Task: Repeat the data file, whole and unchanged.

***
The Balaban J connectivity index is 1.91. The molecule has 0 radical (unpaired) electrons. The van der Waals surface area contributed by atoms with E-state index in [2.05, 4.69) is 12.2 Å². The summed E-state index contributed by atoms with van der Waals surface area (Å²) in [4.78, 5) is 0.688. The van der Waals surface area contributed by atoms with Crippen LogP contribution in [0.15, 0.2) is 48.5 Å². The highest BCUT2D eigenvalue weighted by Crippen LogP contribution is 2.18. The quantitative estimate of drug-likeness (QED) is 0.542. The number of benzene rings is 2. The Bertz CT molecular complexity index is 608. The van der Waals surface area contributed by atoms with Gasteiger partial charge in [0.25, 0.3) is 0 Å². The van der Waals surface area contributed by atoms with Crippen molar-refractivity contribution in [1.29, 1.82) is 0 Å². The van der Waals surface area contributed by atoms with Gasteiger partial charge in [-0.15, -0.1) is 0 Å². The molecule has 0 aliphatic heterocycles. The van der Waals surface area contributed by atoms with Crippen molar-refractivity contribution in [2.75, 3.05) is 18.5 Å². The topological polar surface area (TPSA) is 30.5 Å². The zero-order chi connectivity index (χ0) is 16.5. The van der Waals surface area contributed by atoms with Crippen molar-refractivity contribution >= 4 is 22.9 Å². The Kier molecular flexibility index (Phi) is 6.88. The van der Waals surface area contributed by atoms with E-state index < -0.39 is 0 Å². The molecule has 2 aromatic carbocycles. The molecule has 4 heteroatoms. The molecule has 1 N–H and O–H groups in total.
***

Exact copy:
The Balaban J connectivity index is 1.91. The molecule has 0 radical (unpaired) electrons. The van der Waals surface area contributed by atoms with E-state index in [2.05, 4.69) is 12.2 Å². The summed E-state index contributed by atoms with van der Waals surface area (Å²) in [4.78, 5) is 0.688. The van der Waals surface area contributed by atoms with Crippen LogP contribution in [0.15, 0.2) is 48.5 Å². The highest BCUT2D eigenvalue weighted by Crippen LogP contribution is 2.18. The quantitative estimate of drug-likeness (QED) is 0.542. The number of benzene rings is 2. The Bertz CT molecular complexity index is 608. The van der Waals surface area contributed by atoms with Gasteiger partial charge in [0.25, 0.3) is 0 Å². The van der Waals surface area contributed by atoms with Crippen molar-refractivity contribution in [1.29, 1.82) is 0 Å². The van der Waals surface area contributed by atoms with Gasteiger partial charge in [-0.15, -0.1) is 0 Å². The molecule has 0 aliphatic heterocycles. The van der Waals surface area contributed by atoms with Crippen molar-refractivity contribution in [2.75, 3.05) is 18.5 Å². The topological polar surface area (TPSA) is 30.5 Å². The zero-order chi connectivity index (χ0) is 16.5. The van der Waals surface area contributed by atoms with Crippen molar-refractivity contribution >= 4 is 22.9 Å². The Kier molecular flexibility index (Phi) is 6.88. The van der Waals surface area contributed by atoms with E-state index < -0.39 is 0 Å². The molecule has 2 aromatic carbocycles. The molecule has 4 heteroatoms. The molecule has 1 N–H and O–H groups in total.